Prior to the Vietnam struggle, American highbrow existence rested very easily on shared assumptions and infrequently universal beliefs. Intellectuals principally supported the social and fiscal reforms of the Thirties, the conflict opposed to Hitler's Germany, and U.S. behavior throughout the chilly battle. via the early Nineteen Sixties, a liberal highbrow consensus existed.
The warfare in Southeast Asia shattered this fragile coalition, which speedily dissolved into a number of camps, each one of which wondered American associations, values, and beliefs. Robert R. Tomes sheds new mild at the dying of chilly struggle liberalism and the advance of the recent Left, and the regular progress of a conservatism that used Vietnam, and anti-war sentiment, as a rallying element. Importantly, Tomes offers new facts that neoconservatism retreated from internationalism due principally to Vietnam, merely to regroup later with considerably reduced objectives and expectations.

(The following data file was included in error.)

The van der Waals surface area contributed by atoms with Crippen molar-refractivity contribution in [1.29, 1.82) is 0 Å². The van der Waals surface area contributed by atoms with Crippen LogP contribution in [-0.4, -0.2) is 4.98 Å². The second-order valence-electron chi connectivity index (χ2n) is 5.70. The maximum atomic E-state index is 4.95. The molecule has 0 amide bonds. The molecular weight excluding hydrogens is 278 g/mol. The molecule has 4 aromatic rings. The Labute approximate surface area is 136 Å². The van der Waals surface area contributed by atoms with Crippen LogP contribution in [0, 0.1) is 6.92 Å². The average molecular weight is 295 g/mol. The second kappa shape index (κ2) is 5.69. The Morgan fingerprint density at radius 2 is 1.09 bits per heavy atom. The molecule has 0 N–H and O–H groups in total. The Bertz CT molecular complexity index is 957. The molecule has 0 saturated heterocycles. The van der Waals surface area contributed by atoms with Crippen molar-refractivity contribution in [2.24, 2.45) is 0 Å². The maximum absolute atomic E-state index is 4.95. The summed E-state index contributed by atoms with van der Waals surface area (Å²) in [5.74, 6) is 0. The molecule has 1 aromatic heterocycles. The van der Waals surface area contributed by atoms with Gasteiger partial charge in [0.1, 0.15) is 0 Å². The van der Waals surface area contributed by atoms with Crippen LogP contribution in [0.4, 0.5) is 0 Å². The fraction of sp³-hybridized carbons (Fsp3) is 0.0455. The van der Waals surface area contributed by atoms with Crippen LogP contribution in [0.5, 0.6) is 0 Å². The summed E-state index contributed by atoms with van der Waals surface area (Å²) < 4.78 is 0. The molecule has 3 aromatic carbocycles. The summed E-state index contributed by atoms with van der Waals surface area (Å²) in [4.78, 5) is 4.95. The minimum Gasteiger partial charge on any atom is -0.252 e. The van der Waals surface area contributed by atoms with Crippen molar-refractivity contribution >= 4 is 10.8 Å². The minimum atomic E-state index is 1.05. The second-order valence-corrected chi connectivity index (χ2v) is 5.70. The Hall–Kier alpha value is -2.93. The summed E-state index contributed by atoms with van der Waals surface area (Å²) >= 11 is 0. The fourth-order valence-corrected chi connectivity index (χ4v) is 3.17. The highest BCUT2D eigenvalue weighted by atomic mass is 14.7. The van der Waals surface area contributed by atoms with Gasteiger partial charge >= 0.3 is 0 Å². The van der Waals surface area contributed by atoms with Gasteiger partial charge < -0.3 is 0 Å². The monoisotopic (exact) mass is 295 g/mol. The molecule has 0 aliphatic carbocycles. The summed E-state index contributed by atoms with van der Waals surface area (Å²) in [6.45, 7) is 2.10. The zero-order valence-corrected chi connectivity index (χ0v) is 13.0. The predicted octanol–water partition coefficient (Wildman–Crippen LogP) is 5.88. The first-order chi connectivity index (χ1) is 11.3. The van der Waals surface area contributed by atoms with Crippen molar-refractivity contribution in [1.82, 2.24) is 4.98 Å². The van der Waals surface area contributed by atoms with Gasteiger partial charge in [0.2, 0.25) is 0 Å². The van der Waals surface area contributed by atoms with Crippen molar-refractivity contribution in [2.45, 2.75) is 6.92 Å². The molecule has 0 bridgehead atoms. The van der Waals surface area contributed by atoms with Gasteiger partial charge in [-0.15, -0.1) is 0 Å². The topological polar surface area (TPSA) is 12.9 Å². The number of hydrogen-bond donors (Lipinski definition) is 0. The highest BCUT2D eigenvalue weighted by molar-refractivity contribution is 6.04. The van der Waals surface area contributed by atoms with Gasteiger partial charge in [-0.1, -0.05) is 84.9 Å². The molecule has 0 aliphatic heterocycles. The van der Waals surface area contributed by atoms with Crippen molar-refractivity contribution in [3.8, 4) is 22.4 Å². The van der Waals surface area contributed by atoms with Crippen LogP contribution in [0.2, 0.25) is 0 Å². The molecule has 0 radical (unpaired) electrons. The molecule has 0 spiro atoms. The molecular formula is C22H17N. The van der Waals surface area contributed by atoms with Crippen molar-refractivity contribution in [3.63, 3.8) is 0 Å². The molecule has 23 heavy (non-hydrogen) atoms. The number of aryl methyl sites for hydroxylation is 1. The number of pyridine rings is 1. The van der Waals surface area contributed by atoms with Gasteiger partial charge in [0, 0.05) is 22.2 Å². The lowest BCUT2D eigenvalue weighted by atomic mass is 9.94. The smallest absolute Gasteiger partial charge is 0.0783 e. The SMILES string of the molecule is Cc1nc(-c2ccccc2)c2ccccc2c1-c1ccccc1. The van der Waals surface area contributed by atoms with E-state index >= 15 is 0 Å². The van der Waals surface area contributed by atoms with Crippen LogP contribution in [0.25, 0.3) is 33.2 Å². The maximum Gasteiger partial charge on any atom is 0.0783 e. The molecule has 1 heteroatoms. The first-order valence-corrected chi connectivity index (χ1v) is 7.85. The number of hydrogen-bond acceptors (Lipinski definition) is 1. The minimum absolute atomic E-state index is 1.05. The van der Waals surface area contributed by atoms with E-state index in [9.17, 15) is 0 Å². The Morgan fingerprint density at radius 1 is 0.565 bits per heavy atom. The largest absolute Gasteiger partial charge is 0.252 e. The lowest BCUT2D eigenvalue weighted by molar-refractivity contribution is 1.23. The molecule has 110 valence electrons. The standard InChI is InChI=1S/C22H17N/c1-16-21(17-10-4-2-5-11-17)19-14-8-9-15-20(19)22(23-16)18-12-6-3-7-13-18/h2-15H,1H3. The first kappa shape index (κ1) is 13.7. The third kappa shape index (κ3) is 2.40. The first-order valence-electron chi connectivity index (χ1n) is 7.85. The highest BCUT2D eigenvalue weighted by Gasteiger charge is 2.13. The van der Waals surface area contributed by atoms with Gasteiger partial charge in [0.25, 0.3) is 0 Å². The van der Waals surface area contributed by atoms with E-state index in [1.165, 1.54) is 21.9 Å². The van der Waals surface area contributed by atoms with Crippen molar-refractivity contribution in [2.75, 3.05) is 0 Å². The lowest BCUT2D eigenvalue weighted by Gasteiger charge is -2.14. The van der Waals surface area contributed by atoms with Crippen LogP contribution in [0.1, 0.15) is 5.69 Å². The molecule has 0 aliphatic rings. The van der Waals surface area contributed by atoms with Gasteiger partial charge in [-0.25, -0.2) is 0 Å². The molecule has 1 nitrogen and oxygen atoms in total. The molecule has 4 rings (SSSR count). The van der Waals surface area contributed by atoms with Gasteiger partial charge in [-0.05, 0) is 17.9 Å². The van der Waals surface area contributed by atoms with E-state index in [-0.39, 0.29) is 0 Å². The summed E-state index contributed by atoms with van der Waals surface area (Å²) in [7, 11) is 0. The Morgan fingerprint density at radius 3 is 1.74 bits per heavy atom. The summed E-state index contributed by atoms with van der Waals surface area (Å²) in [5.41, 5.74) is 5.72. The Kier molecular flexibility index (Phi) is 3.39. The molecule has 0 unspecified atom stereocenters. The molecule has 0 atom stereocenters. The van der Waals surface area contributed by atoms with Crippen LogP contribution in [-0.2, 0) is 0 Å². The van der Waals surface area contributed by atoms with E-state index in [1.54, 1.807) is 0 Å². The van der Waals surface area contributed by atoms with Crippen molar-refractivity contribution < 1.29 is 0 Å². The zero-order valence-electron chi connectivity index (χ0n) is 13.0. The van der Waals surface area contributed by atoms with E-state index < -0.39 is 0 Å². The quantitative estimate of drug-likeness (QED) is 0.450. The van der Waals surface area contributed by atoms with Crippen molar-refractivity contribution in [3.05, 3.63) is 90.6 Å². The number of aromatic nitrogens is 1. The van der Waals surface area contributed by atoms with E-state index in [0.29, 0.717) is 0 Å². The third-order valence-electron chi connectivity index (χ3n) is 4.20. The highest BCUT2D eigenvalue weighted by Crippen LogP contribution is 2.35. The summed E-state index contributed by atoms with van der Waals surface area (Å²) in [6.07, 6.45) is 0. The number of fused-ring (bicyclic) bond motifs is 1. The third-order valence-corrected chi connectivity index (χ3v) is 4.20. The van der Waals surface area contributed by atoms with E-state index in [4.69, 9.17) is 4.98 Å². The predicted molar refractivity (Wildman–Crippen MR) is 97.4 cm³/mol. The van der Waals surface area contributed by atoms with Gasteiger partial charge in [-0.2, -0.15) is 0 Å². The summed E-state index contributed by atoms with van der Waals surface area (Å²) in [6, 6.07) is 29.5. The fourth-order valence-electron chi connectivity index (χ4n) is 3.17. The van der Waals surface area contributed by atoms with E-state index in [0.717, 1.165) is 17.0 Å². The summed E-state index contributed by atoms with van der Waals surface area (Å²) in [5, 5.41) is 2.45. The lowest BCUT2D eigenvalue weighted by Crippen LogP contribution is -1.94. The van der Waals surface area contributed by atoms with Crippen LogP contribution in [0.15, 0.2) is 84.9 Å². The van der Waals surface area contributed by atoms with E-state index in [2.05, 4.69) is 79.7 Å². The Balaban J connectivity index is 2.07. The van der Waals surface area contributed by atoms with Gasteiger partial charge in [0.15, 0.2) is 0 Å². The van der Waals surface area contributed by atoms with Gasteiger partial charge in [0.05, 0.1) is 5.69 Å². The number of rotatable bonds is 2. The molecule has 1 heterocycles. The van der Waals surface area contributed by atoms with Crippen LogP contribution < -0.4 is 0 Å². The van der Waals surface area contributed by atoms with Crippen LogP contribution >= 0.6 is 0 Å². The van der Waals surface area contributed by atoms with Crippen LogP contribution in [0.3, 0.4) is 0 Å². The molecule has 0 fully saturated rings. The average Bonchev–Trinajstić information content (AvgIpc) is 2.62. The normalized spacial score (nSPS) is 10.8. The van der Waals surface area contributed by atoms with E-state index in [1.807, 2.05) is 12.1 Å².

Covering tremendous archival terrain, Apocalypse Then stands because the definitive account of the impression of the Vietnam struggle on American highbrow lifestyles.